If I were Russian (in February 2022)

[23/06/22: Jacques Baud, a former member of the Swiss Strategic Intelligence Service and former NATO adviser and analyst, pointed out in an informative article three reasons why Russia launched its military action against Ukraine in February 2022. Reason one: The encroachment of NATO to Russian borders and the threat it poses to Russia. Reason two: The refusal of the government of Ukraine to implement the Minsk II Treaty, mediated by France and Germany in 2015. The treaty would have given the south-eastern parts of Ukraine some autonomy in a federal system within Ukraine and entrenched the language rights of the Russian-speaking inhabitants of these areas. Reason three: The aggressive military attacks launched by the government in Kiev against the population of the Donbas (in south-eastern Ukraine) since 2014. The majority of this population was opposed to the coup carried out in Kiev in 2014 – a coup encouraged and supported by the US government. Most of the inhabitants in these parts of Ukraine have close ethnic, cultural, historical, and linguistic ties with the Russian population on the other side of the border. These attacks on urban centres in the Donbas increased significantly in February 2022 – shortly before the Russian military operation, with fatal consequences for ordinary civilians. However, the following note from May only focuses on how I believe many Russians are seeing NATO’s encroachment.]


I understand why Russia invaded Ukraine in February 2022.

I don’t know if Vladimir Putin, or the Russian Foreign Minister, or perhaps the Russian representative to the United Nations put it exactly this way, but here’s how I think many Russians could have explained the situation:

“In the last hundred years or so we have been invaded three times from the west. The last time, in 1941, we underestimated the threat. It cost us the destruction of 70,000 villages, and more than 1,700 larger towns. Forty percent of our housing was destroyed or damaged. Twenty-five million Soviet citizens were left homeless. More than 26 million people lost their lives, of which 14 million came from the Russian Soviet Republic alone. We lost almost all the wealth we had built up during industrialisation in the 1930s. Our economy shrank by 20% between 1941 and 1945 and did not recover to pre-war levels until the 1960s.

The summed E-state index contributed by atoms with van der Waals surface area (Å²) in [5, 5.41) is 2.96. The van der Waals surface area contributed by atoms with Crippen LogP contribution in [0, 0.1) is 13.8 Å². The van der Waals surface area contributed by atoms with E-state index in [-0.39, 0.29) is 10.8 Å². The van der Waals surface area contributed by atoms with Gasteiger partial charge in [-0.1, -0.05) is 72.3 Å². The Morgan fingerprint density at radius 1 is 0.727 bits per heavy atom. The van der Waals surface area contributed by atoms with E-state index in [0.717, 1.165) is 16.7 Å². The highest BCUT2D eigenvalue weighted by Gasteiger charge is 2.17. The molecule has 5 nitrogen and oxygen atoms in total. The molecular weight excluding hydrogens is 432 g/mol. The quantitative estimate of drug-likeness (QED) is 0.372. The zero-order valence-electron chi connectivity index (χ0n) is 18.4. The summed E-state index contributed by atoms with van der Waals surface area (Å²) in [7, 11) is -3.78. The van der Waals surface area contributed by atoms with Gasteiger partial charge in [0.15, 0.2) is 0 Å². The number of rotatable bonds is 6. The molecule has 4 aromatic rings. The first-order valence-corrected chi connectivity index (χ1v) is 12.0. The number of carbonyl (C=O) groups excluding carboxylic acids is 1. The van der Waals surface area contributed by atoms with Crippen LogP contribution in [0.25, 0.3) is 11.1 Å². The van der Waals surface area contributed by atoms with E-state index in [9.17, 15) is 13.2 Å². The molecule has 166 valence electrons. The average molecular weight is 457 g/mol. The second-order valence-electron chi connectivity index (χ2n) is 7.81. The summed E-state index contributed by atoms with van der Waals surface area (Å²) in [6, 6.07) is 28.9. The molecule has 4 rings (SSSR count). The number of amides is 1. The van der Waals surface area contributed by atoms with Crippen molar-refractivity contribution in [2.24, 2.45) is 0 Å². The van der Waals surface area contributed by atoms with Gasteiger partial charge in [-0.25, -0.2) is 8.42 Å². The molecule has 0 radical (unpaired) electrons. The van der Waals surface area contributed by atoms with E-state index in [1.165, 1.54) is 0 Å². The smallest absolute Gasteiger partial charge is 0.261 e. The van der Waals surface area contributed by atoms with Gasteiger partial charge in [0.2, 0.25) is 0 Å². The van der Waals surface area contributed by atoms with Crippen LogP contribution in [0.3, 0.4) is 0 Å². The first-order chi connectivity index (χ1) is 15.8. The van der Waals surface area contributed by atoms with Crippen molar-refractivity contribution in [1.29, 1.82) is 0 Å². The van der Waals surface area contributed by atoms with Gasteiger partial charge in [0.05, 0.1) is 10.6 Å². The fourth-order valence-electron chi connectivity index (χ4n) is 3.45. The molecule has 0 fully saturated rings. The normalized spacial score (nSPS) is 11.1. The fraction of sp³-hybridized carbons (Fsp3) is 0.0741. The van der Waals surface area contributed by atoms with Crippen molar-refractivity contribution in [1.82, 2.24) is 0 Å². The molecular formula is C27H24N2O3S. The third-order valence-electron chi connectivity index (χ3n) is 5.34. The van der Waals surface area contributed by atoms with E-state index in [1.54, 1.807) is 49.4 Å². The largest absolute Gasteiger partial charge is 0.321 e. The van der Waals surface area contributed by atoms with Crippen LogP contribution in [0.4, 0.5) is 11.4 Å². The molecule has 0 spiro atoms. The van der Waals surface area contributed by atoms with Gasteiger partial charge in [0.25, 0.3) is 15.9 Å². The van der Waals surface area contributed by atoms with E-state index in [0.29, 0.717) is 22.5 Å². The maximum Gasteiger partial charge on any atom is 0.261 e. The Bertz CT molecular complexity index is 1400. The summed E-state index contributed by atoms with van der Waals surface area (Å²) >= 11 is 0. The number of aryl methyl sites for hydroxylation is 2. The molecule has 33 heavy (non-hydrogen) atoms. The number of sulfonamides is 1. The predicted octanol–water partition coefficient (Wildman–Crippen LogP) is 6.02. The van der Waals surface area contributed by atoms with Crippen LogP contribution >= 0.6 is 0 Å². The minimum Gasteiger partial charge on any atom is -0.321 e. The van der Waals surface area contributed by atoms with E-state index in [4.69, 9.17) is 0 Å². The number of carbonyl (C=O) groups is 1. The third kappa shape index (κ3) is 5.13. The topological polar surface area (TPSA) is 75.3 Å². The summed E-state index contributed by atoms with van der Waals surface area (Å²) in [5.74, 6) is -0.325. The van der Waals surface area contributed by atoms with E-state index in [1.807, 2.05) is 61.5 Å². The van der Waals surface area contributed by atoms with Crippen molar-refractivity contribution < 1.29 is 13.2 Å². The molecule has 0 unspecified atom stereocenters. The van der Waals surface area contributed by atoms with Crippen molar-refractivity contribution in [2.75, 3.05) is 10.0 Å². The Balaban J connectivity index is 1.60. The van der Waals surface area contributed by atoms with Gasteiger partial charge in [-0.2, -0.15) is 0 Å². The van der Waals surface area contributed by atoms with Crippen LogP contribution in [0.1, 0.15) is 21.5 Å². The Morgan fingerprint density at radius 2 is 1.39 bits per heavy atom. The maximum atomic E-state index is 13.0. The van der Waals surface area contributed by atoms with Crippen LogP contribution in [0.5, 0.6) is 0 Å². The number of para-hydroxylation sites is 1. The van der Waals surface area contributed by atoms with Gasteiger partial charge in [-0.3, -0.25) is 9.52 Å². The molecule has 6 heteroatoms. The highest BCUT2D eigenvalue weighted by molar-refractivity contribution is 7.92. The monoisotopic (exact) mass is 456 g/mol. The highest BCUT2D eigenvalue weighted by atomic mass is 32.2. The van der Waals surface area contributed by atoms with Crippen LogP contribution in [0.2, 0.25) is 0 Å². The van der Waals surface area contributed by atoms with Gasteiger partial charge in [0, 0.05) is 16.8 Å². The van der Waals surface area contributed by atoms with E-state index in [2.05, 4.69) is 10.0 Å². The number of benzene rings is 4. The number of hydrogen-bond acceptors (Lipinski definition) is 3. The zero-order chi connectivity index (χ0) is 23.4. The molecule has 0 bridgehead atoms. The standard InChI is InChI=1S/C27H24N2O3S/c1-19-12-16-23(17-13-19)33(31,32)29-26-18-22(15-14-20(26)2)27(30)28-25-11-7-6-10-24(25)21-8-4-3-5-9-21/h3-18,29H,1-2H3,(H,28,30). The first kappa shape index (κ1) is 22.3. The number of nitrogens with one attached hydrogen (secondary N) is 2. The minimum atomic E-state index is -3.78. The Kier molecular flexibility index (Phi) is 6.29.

“It will not happen again that we underestimate a military threat from the west.

“NATO was established in 1949 to oppose the Soviet Union and the Warsaw Pact. Since 1991, this threat has ceased to exist. NATO has, however, continued to expand its membership and its military capacity. The expansion of NATO closer and closer to Russia since 1999 makes it clear that Russia – as the primary successor state of the Soviet Union – is the target. Russia no longer sees NATO as a defensive alliance. Actions in the former Yugoslavia and Libya make it clear that NATO sees it as its right to pursue an aggressive policy towards any target that does not enjoy their protection.

“Russia cannot afford to be caught off guard again. We see NATO’s growing proximity to our most populous urban centres as an existential threat. A military alliance with nuclear weapons in their arsenal is antagonistic towards your motherland. For what reason would you ignore or underestimate such a threat? We will not wait to be attacked again, and then try to defend ourselves. If a red line is crossed, we attack first. That is the only way we can expect to continue to exist as a nation.”

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Scott Ritter says the following on Consortium News: “[If] the U.S. cannot understand how the accumulation of military power encompassed in a military alliance which views Russia as a singular, existential threat to its members’ security is seen by Russia as threatening, then there is no comprehension of how the events of June 22, 1941 have shaped the present-day Russian psyche, [and] why Russia will never again allow such a situation to occur […]”

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I think people have a choice. Learn some basic facts about the history of Russia before the revolutions of 1917. Learn about the area that is now Ukraine – especially the difference between the western and eastern parts. Learn about the way Crimea was incorporated into the Soviet Republic of Ukraine in 1954. Learn about the price the Soviet Union (with Russia as the primary republic) paid to defeat Nazi Germany in World War II, and learn about the brutal plans that Nazi Germany had with the inhabitants of Russia and other Soviet Republics. Learn some basic facts – or learn nothing and understand nothing.